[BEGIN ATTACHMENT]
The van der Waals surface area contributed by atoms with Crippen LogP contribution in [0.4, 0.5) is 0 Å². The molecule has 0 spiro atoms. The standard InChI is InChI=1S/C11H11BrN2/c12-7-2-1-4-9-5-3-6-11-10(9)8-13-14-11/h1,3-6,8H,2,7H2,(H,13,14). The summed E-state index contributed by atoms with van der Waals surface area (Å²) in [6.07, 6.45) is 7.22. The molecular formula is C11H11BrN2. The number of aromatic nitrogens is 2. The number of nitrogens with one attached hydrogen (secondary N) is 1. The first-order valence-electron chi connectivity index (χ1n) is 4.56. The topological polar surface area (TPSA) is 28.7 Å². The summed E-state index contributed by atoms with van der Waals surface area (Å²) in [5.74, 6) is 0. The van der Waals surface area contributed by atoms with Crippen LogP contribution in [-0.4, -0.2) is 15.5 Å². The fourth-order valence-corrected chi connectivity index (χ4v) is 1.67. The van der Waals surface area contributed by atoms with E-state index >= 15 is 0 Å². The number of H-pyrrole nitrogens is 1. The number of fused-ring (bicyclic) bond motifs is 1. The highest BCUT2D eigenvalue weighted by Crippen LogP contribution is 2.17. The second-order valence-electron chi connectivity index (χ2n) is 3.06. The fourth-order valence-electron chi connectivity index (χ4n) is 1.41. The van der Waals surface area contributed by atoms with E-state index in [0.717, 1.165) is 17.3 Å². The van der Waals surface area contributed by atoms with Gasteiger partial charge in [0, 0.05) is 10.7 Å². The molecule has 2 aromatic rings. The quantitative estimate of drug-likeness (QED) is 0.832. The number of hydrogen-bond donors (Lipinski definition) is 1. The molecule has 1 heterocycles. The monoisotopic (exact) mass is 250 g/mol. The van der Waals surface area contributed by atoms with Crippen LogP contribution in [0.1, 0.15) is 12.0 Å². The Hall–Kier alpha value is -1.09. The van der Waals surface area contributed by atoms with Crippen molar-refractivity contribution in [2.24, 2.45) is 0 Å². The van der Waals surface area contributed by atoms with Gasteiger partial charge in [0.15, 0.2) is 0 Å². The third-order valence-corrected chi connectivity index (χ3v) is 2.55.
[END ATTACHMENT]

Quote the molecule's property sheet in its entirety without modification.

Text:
The van der Waals surface area contributed by atoms with Crippen LogP contribution in [0.4, 0.5) is 0 Å². The molecule has 0 spiro atoms. The standard InChI is InChI=1S/C11H11BrN2/c12-7-2-1-4-9-5-3-6-11-10(9)8-13-14-11/h1,3-6,8H,2,7H2,(H,13,14). The summed E-state index contributed by atoms with van der Waals surface area (Å²) in [6.07, 6.45) is 7.22. The molecular formula is C11H11BrN2. The number of aromatic nitrogens is 2. The number of nitrogens with one attached hydrogen (secondary N) is 1. The first-order valence-electron chi connectivity index (χ1n) is 4.56. The topological polar surface area (TPSA) is 28.7 Å². The summed E-state index contributed by atoms with van der Waals surface area (Å²) in [5.74, 6) is 0. The van der Waals surface area contributed by atoms with Crippen LogP contribution in [-0.4, -0.2) is 15.5 Å². The fourth-order valence-corrected chi connectivity index (χ4v) is 1.67. The van der Waals surface area contributed by atoms with E-state index >= 15 is 0 Å². The number of H-pyrrole nitrogens is 1. The number of fused-ring (bicyclic) bond motifs is 1. The highest BCUT2D eigenvalue weighted by Crippen LogP contribution is 2.17. The second-order valence-electron chi connectivity index (χ2n) is 3.06. The fourth-order valence-electron chi connectivity index (χ4n) is 1.41. The van der Waals surface area contributed by atoms with E-state index in [0.717, 1.165) is 17.3 Å². The van der Waals surface area contributed by atoms with Gasteiger partial charge in [0, 0.05) is 10.7 Å². The molecule has 2 aromatic rings. The quantitative estimate of drug-likeness (QED) is 0.832. The number of hydrogen-bond donors (Lipinski definition) is 1. The molecule has 1 heterocycles. The monoisotopic (exact) mass is 250 g/mol. The van der Waals surface area contributed by atoms with Crippen LogP contribution in [0.1, 0.15) is 12.0 Å². The Hall–Kier alpha value is -1.09. The van der Waals surface area contributed by atoms with Crippen molar-refractivity contribution in [2.24, 2.45) is 0 Å². The van der Waals surface area contributed by atoms with Gasteiger partial charge in [0.15, 0.2) is 0 Å². The third-order valence-corrected chi connectivity index (χ3v) is 2.55.